Whether you call them blue guns, rubber ducks, decoy guns, or whatever, solid polymer practice guns can serve a multitude of purposes while helping to hone perishable skills on the cheap as well.
The military and police have for generations used dummy guns to train new recruits. Often called “Quaker Rifles” back in the 19th Century, they were typically wooden rifle stocks affixed to a solid receiver and barrel. They were made from stocks of surplus guns and piles of damaged weapons no longer safe for service. In some cases, drill rifles and pistols were made from once-working guns that were pulled from service. Dewatted with a steel rod welded inside their barrel and bolts or firing pins sheared off, these guns are still seen in the hands of military school cadets and ROTC units.
Today its far cheaper and efficient to mold solid replicas out of polymer that very accurately capture the size, dimensions, and surface controls of modern firearms of just about every popular model.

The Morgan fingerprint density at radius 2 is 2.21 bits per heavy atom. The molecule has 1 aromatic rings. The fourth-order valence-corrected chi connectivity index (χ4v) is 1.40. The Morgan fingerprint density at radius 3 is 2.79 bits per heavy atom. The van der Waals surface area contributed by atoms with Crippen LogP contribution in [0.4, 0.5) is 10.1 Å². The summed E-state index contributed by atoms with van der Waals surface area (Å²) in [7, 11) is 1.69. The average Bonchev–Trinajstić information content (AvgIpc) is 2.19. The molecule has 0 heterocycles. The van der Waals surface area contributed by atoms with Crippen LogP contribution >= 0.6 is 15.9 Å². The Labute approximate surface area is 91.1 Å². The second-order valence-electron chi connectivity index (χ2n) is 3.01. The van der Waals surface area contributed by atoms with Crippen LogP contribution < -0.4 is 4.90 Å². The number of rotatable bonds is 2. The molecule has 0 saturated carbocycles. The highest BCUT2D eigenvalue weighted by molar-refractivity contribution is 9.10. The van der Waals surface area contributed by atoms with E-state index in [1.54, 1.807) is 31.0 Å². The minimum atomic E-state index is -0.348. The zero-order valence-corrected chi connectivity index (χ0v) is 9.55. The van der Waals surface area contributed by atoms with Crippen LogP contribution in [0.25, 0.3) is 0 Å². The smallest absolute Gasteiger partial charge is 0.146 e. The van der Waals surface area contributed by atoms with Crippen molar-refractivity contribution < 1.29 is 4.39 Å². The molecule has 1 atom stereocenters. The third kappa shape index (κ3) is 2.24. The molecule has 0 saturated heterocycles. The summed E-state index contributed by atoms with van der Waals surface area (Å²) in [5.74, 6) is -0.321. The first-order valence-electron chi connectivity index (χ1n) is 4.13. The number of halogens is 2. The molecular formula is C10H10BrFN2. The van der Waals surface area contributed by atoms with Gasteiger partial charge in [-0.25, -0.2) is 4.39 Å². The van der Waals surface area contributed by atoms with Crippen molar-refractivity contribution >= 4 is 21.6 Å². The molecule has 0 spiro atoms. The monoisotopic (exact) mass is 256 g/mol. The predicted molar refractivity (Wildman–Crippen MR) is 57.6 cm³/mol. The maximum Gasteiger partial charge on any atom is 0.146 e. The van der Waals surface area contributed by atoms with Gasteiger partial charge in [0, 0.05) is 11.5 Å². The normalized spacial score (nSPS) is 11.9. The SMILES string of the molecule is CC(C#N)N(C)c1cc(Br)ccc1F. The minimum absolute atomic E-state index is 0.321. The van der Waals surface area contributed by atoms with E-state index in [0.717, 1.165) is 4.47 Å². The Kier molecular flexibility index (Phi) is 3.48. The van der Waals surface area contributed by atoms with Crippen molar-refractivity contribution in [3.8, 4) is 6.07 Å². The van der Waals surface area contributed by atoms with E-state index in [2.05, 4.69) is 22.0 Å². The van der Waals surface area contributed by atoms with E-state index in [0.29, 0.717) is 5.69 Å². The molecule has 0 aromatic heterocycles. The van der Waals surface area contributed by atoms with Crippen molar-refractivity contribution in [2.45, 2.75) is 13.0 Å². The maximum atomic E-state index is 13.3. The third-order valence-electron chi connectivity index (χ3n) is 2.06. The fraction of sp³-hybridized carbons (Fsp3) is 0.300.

It was once said in an old Colt advertisement that the modern revolver was great equalizer. For many in our society that are considered seniors, this has never been more of a true statement than today.
In a recent concealed carry class that I was giving for a preparedness group, I ran into a nice older woman named Mary. Her husband, a retired cop, had always said he was going to teach her how to shoot but never got around to it. Sadly, Ms. Mary’s husband walked towards the light and left her alone.
Now, traveling often back and forth several miles to visit grandchildren, work part time, and attend church, Ms. Mary felt she needed to learn.
Read the rest in my column at Firearms Talk.com